While estimates of opioid misuse, abuse, and addiction vary in patients with chronic pain, they clearly represent only a small portion of this unfortunate population.16,17 Why should patients with chronic pain who are prescribed necessary opioids for legitimate medical purposes endure the wrath of policy changes and resultant untreated pain due to criminality of others, or because clinicians are undertrained in identifying risks and addressing those risks? These questions certainly raise ethical concerns.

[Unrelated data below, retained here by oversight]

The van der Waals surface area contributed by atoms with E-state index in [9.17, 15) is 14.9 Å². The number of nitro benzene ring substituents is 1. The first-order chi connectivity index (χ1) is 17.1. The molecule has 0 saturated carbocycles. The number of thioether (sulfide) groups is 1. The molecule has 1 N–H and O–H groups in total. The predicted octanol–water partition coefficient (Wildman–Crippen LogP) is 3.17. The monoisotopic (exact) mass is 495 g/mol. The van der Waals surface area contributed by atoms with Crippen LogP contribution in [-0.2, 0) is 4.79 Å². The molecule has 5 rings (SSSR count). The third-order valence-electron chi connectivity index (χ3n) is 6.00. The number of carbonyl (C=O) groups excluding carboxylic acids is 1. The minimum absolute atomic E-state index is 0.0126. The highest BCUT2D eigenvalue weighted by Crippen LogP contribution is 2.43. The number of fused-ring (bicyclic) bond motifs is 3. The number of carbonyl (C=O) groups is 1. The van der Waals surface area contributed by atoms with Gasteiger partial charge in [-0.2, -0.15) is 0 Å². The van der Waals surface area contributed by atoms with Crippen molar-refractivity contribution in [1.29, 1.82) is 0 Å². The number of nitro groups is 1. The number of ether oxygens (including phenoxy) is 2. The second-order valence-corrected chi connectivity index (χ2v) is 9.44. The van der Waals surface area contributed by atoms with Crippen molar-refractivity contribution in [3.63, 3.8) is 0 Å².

From practical and ethical perspectives, the keys to reducing abuse, diversion, overdoses, and accidental deaths associated with prescription opioid use are neither state and federal regulatory sanctions and intimidation, nor media histrionics aimed at selling more press. Rather, the keys to reducing aberrancy while continuing to safeguard access to these medications for the subpopulation of chronic pain sufferers that can benefit from them involve better risk mitigation. Regulatory agencies and the media seem to believe that risk mitigation is their responsibility, when, in order to protect patient autonomy, it should rest primarily in the hands of the once sacred provider-patient dyad. Very few physicians are “bad players” when it comes to opioid prescription, ie, engaging in frank maleficent behavior (eg, running “pill mills”). Indeed, few would disagree with the responsibility of regulatory agencies to intercede aggressively in such cases. Given that some physicians can perhaps be accused of being remiss in their opioid prescribing practices by not utilizing the tools that they have at their disposal to mitigate risk, including taking detailed medical histories, utilizing brief screening measures such as the Screener and Opioid Assessment for Patients with Pain (SOAPP)18 or the Pain Medication Questionnaire (PMQ)19 prior to initiating opioid therapy in order to stratify level of risk, and engaging in sound and ethical urine drug testing practices with all patients receiving opioids. If the resources were to be made available, it would be beneficial for each state’s medical society to periodically review the risk mitigation platform of each prescribing provider and oversee any necessary improvements. It would also likely be helpful if the myriad states that currently have voluntary prescription monitoring programs changed their statuses to mandatory. Clearly, state agencies have the potential to work with physicians and their patients with pain as opposed to against them. While the FDA has been making an effort to deal with the complex opioid conundrum in an objective and productive manner, the Drug Enforcement Administration (DEA), on the other hand, seems to be dealing with the American opioid crisis through sweeping actions and reactions that have been unmethodical and lacking in forethought – and are accordingly indirectly resulting in considerable suffering – to the practices of many well-intentioned physicians, and, more tragically, to the well-being of patients.